ABORTION AS A SACRAMENT:  A Poet’s Perspective Part 1 by Annie Finch

There is great insight in this feminist truism from the 1970s: “if men could get pregnant, abortion would be a sacrament.” According to Faye Wattleton’s memoir, this pithy remark was first spoken by a female cab driver as she drove Wattleton and Gloria Steinem to a feminist rally in New York City. We might think of the sacrament part of the quote as an ironic joke, an over-exaggeration for comedic effect. But I began to take the remark much more seriously after I had an abortion myself, as a 42-year old witch and a mother of two, and encountered a profound spiritual depth in the experience. It was then that I finally came to understand the complex web of will, mind, body, heart, and spirit, of family, self, and society, of future and past, that may be summoned and considered and experienced in the choice to end a pregnancy.

By the time I had the abortion, I had considered the decision deeply and—for reasons I needn’t go into here— was sure it was absolutely the right one for myself and our family. The procedure itself was smooth and painless, even beautiful. The doctor was  experienced, gentle, and sensitive. The clinic was so aware of the spiritual and psychological dimensions of abortion that I was invited me to choose a lovely smooth small stone to hold during the operation and bury afterwards to create closure. It would be hard to imagine a better abortion clinic experience.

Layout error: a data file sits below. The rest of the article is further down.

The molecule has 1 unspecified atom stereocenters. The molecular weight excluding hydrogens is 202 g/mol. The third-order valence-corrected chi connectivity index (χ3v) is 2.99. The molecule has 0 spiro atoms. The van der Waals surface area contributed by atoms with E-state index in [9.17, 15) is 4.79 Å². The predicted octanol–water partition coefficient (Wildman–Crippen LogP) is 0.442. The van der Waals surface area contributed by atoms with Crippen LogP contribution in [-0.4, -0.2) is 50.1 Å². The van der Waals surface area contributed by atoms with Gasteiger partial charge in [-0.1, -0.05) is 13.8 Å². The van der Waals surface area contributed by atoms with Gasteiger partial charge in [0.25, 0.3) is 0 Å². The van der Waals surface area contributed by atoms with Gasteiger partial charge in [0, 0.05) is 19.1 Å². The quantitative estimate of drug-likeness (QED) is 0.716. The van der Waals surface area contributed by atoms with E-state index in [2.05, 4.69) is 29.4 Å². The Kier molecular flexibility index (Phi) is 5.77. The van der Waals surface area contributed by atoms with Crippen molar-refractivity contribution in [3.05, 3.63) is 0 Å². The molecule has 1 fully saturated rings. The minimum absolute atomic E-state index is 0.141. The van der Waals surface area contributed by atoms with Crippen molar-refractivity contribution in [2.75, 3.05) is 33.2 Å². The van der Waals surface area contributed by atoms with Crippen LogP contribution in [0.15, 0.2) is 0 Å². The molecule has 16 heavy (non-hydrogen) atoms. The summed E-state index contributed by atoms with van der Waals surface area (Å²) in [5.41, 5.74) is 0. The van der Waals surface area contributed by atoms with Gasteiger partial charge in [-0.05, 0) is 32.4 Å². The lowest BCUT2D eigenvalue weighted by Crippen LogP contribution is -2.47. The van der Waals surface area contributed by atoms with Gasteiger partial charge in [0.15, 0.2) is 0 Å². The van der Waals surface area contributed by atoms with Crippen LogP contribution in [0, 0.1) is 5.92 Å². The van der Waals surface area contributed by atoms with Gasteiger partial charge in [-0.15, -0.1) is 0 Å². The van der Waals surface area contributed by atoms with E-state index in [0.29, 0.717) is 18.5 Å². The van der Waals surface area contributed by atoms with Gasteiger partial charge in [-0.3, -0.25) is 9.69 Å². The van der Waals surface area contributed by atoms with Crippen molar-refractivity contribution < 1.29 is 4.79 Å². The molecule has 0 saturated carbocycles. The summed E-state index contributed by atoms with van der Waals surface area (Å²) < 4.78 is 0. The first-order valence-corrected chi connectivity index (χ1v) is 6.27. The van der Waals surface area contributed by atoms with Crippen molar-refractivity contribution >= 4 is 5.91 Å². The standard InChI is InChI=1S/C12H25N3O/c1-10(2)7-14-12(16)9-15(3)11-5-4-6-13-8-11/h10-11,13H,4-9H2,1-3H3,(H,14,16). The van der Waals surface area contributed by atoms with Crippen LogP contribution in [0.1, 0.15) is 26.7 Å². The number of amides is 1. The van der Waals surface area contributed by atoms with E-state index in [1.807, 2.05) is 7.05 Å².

That’s why it totally blindsided me when I headed into a horrible depression soon afterwards. I’d wake up each morning with tears in my eyes and a lead weight on my heart as it sunk in yet again that I had ended a life inside me and that I was completely alone with this bitter awareness. Had I made the wrong decision after all? I went over and over it in my head, turned it over and over in my heart, but nothing changed. I felt paralyzed.  It was as if I’d been poisoned. Much of the anger was against my husband. He didn’t have to wake up every morning living with the knowledge that he had killed our baby inside his body.  How could he go on living his life as if the whole thing were no big deal?  The family in general, the world in general, everyone else just kept moving forward with their lives as if things were fine. What looked like their callousness and heedlessness was unbearable.

And so it went for the better part of a year, as I struggled to claim my power. Witchcraft is about making use of the fullness of our Goddess-given selves. It can be frightening to embrace our more shadowy forces:  fear, anger, fury, death, and grief.  But that work is just as essential as coming to love. he shadow, when embraced with compassion, has great gifts to offer us. In contrast with monotheistic ideas of perfect good and unacceptable evil, the Goddess of the witches embraces day and night, death and life in one. As a witch, I try to allow each of my feelings its place, even the fierce and destructive ones— to experience each energy as much as possible without judgment.  A large part of my spiritual healing and growth has come from integrating those parts of myself that had been repressed or ignored. During these hard months after the abortion, I stretched myself in new ways, aiming to come to terms with the “hard Goddess” in me;  like Coatlicue or Kali, I needed to put on my necklace of skulls.